The invention relates to a data display CRT wherein the monochrome screen is formed of a distinctive white-emitting component comprised of a homogeneous blend of three discretely chosen known phosphors emitting hues of green, orange and blue, respectively. Each of these contributors evidences a desired hue, brightness, burn resistance and sufficient persistence to produce a substantially flicker-free monochrome image display at a field refresh rate of 20 to 40 Hz. Because of the prevalence of substantially static display, with periodic revisions, phosphor burn resistance is an important consideration in data display screens. The respective phosphors utilized herein are found to be substantially equivalents in burn resistance.
For this description, the invention is incorporated into a 12-inch solid screen CRT. The brightness is measured in foot lamberts resulting from an operating anode voltage of substantially 15 KV and a beam current density of 50 microamperes. The brightness values measured in a monochrome CRT application, as described herein, are brighter than those evidenced in a multi-color tube having a foraminous mask or grid member oriented adjacent to a patterned screen.
In this instance, the persistence characteristics relate to the intervals of phosphorescent decay to ten percent of steady state brightness, such being measured of a pulsed spot excited to full luminance by substantially 15 KV and 0.3 microampere excitation. Persistence measured by the spot technique tends to produce readings of lower values than those obtained by the method employing evaluation of line scan excitation.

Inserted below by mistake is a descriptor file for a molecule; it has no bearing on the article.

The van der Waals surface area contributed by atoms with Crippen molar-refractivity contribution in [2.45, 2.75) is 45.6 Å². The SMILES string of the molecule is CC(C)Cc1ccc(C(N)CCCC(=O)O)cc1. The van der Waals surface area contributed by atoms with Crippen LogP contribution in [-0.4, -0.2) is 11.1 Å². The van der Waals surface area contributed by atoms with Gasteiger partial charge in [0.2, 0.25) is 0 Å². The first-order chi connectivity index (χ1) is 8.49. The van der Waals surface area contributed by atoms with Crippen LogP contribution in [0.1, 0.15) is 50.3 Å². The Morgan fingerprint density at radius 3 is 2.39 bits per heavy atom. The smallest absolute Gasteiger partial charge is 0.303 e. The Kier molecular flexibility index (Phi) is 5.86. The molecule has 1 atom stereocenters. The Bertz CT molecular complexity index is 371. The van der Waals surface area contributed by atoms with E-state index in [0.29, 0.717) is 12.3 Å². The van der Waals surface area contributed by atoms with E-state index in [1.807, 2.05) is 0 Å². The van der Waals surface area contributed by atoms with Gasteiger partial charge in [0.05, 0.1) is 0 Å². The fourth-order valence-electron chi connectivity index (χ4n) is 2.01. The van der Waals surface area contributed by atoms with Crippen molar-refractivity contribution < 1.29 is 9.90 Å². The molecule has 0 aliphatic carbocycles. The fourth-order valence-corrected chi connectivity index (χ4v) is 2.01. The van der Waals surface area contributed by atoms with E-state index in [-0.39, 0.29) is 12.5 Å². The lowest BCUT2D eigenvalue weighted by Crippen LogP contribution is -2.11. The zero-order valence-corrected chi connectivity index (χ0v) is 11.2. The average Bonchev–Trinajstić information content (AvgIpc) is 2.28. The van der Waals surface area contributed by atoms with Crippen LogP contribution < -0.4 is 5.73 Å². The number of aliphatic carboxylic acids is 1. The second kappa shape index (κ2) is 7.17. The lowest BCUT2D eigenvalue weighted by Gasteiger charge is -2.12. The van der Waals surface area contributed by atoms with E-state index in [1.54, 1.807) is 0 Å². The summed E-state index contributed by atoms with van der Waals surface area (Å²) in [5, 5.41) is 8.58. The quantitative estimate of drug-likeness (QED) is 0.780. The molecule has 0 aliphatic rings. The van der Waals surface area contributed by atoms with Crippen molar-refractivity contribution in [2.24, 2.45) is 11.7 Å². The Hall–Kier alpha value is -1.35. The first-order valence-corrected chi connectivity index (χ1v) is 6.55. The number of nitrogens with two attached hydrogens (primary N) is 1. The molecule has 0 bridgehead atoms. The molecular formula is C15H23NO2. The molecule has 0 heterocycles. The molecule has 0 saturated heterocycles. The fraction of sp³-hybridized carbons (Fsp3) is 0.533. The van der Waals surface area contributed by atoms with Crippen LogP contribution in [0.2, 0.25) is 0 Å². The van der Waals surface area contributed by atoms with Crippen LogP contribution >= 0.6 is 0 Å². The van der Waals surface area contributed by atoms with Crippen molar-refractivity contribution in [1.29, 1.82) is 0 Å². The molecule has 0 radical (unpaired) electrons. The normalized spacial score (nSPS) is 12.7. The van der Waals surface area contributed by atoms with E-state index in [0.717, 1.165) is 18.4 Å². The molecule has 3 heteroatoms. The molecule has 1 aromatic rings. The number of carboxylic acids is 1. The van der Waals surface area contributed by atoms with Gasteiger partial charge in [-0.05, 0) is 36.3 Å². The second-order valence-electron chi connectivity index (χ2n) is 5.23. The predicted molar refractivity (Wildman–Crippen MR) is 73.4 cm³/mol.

The green-emitting portion of the blend is a zinc orthosilicate host co-activated with manganese and arsenic (Zn2 SiO4 :Mn:As). This selected known material exhibits a hue denoted as "G" in the C.I.E. diagram of FIG. 2 and is substantially defined as having an "x" value in the order of 0.210±0.010 and a "y" value in the order of 0.700±0.010. Individually, this phosphor in monochrome usage is found to exhibit a brightness or intensity of substantially 50 foot lamberts. Thus, this contributing green-emitter is the brightest element in the blend. Its persistence is evidenced as medium-long, being substantially in the order of at least 32 milliseconds.